A Brief History of the Martin Committee Trumpet

Legions of jazz trumpeters consider the Martin Committee a vital addition to any serious horn collection. Dizzy Gillespie’s first upward-bent bell was on a Committee. Miles Davis gave birth to The Cool on one. Chris Botti has compared his acquisition of an early one to finding a rare Jaguar or Porsche in a 2010 interview with Smooth Jazz Vibes. Chet Baker, Clifford Brown, Art Farmer, Maynard Ferguson, Al Hirt, Richard Allen "Blue" Mitchell, Robert Roland Chudnick (Red Rodney), Clark Terry … all those cats wielded a Committee for all or part of their career.

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Plenty of trumpets have been designed to replicate the sound of the Martin Committee but can’t quite pull it off. Others can copy the tapered tuning slide; the cone-shaped, cornet-like bell; and even the quirky water keys. But nobody has deciphered the magic formula for that unique tone — so smooth, so dusky, so … jazzy. And it’s not just the tone. Some players love them for what a persnickety symphonic type might consider a flaw: They don’t slot well, so it’s easy to slide into and out of notes à la Miles Davis.

The Martin mystique has continued to intensify over the years. Demand for Committees from the 1940s and ‘50s is insatiable, with horn players across the proficiency spectrum happily shelling out well into four figures in pursuit of the trademark smoky sound that defined their bebop heroes.

The Committee

The Martin Committee was introduced in 1939 and quickly became a favorite among jazzers. John Heinrich Martin, a German immigrant who had learned to make instruments in his native Dresden, immigrated to the United States in 1855 and founded The Martin Co. in Chicago 10 years later, according to Jim Donaldson, who has written a comprehensive history of Martin trumpets on his Trumpet Gearhead website. Martin’s factory was destroyed in 1871 by a fire that may or may not have been the Great Chicago Fire, depending on what source one believes. Either way, Martin decided not to rebuild and instead moved to Elkhart, Indiana, and went to work for the C.G. Conn Co. until his retirement in 1902. A couple of years after that, Martin and his five sons launched a new business, The Martin Band Instrument Co. The Martin family sold controlling interest in the company in 1912, but Martin’s oldest son, Henry Charles Martin, remained president until 1922.

Martin Committee from Elkhart, ND

By the 1930s, Martin already had a reputation for producing first-rate instruments, and its top-of-the-line model, the Martin Handcraft Imperial, had become the choice of many of the best players of the time. In the late 1930s, the company started working on a new trumpet design based on input from a “committee” of leading instrument designers and trumpet players. Exactly who served on that committee remains a matter of some debate. Most sources say the roster included well-known horn makers Renold Schilke, Vincent Bach, Elden Benge and Foster Reynolds, along with an unnamed local musician from the Chicago Symphony Orchestra. But questions about who served on the committee remain unanswered. Why would Reynolds, founder of the F.A. Reynolds Company, help a competitor design a superior trumpet? And the first advertisement for the Martin Committee, which ran in the Dec. 1, 1940 issue of DownBeat magazine, featured a completely different “committee” that included, among others, top trumpeters Bunny Berigan, Rafael Mendez and Charlie Teagarden, though nowhere in the ad does it say those guys actually designed the horn. The one name that shows up on both lists is Schilke, and he was widely quoted as saying in later years that the Martin Committee was really designed by a committee of one — namely, himself.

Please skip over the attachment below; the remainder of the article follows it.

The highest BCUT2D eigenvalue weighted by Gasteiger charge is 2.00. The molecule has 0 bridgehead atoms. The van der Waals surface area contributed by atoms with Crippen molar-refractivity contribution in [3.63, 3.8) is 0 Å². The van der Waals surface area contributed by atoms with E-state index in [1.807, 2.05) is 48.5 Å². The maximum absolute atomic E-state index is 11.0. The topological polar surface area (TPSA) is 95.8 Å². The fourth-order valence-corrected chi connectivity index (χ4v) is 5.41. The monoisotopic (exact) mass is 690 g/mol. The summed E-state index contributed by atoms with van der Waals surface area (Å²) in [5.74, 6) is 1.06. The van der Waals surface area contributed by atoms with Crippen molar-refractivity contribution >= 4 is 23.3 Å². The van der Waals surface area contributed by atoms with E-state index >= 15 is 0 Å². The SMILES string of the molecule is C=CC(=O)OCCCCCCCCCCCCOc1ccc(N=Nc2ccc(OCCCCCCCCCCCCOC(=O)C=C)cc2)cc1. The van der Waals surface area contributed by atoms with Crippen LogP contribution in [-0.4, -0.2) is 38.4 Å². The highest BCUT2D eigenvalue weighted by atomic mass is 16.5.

Martin Committee T3460 from Kenosha, WI

By about 1956, a lot of players felt that the quality of Martin horns had declined. Chet Baker, for example, famously switched to a Conn Connstellation around that time. Others stuck with the Committee. Miles played them forever, and Dizzy continued to do so for more than a decade before switching to the King Silver Flair, like the Gillespie horn that's in the Smithsonian's National Museum of American History. In 1961 Martin became part of Roundtable of Musical Craftsmen (RMC), the company formed by Paul Richards that combined Martin with Reynolds and Blessing. When RMC dissolved a couple years later, Wurlitzer picked up the rights to the Martin brand. Leblanc bought the Martin name in 1971, moved the operation to Kenosha, Wis., and stopped producing the Committee model for a while, though it continued to make custom versions for Miles Davis. When they reintroduced the Committee, it was a different design and a decent horn by all accounts. But it wasn’t the Committee that seduced generations of jazz listeners and performers with its creamy, mocha java, almost flugel-like timbre. Conn-Selmer bought Leblanc in 2004 and discontinued the Martin line altogether a few years later.

'57 Martin Committee Deluxe with Serial Number 201212

For trumpeters with a few grand to spend on a vintage trumpet, the Committees to look for are those made between 1939 and about 1955, with serial numbers in the 140,000 to 210,000 range, according to Jim Donaldson, and my years of watching eBay sales. There’s a lot of disagreement about what serial numbers were manufactured in what years, and nobody seems to know for sure. The Committee came in three bore sizes, and the medium (#2) and extra large (#3) bores are most desirable. Anyone who makes the purchase and has second thoughts can just hang onto the instrument until the baby’s in college. By then, the Committee seems likely to accrue enough value to pay for a lot of tuition.

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